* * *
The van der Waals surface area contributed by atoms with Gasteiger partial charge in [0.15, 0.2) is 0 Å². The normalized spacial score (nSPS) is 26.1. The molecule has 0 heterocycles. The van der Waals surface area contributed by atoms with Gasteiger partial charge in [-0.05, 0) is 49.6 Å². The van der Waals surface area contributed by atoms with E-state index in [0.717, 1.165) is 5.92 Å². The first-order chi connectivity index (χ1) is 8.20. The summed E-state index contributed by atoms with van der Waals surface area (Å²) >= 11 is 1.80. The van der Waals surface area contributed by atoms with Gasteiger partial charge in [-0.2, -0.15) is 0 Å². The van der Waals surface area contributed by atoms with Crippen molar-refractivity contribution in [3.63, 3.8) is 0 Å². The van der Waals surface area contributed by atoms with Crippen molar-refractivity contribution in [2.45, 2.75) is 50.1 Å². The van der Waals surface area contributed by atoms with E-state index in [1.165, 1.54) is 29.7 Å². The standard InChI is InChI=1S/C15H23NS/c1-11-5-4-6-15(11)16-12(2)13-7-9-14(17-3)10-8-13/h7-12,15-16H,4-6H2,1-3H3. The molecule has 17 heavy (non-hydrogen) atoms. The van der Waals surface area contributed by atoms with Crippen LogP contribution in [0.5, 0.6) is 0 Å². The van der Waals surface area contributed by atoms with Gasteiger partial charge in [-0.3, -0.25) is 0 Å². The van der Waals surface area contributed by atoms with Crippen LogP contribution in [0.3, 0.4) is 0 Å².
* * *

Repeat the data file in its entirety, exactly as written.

The van der Waals surface area contributed by atoms with Gasteiger partial charge in [0.15, 0.2) is 0 Å². The normalized spacial score (nSPS) is 26.1. The molecule has 0 heterocycles. The van der Waals surface area contributed by atoms with Gasteiger partial charge in [-0.05, 0) is 49.6 Å². The van der Waals surface area contributed by atoms with E-state index in [0.717, 1.165) is 5.92 Å². The first-order chi connectivity index (χ1) is 8.20. The summed E-state index contributed by atoms with van der Waals surface area (Å²) >= 11 is 1.80. The van der Waals surface area contributed by atoms with Gasteiger partial charge in [-0.2, -0.15) is 0 Å². The van der Waals surface area contributed by atoms with Crippen molar-refractivity contribution in [3.63, 3.8) is 0 Å². The van der Waals surface area contributed by atoms with Crippen molar-refractivity contribution in [2.45, 2.75) is 50.1 Å². The van der Waals surface area contributed by atoms with E-state index in [1.165, 1.54) is 29.7 Å². The standard InChI is InChI=1S/C15H23NS/c1-11-5-4-6-15(11)16-12(2)13-7-9-14(17-3)10-8-13/h7-12,15-16H,4-6H2,1-3H3. The molecule has 17 heavy (non-hydrogen) atoms. The van der Waals surface area contributed by atoms with Crippen LogP contribution in [0.5, 0.6) is 0 Å². The van der Waals surface area contributed by atoms with Gasteiger partial charge in [-0.3, -0.25) is 0 Å². The van der Waals surface area contributed by atoms with Crippen LogP contribution in [0.3, 0.4) is 0 Å².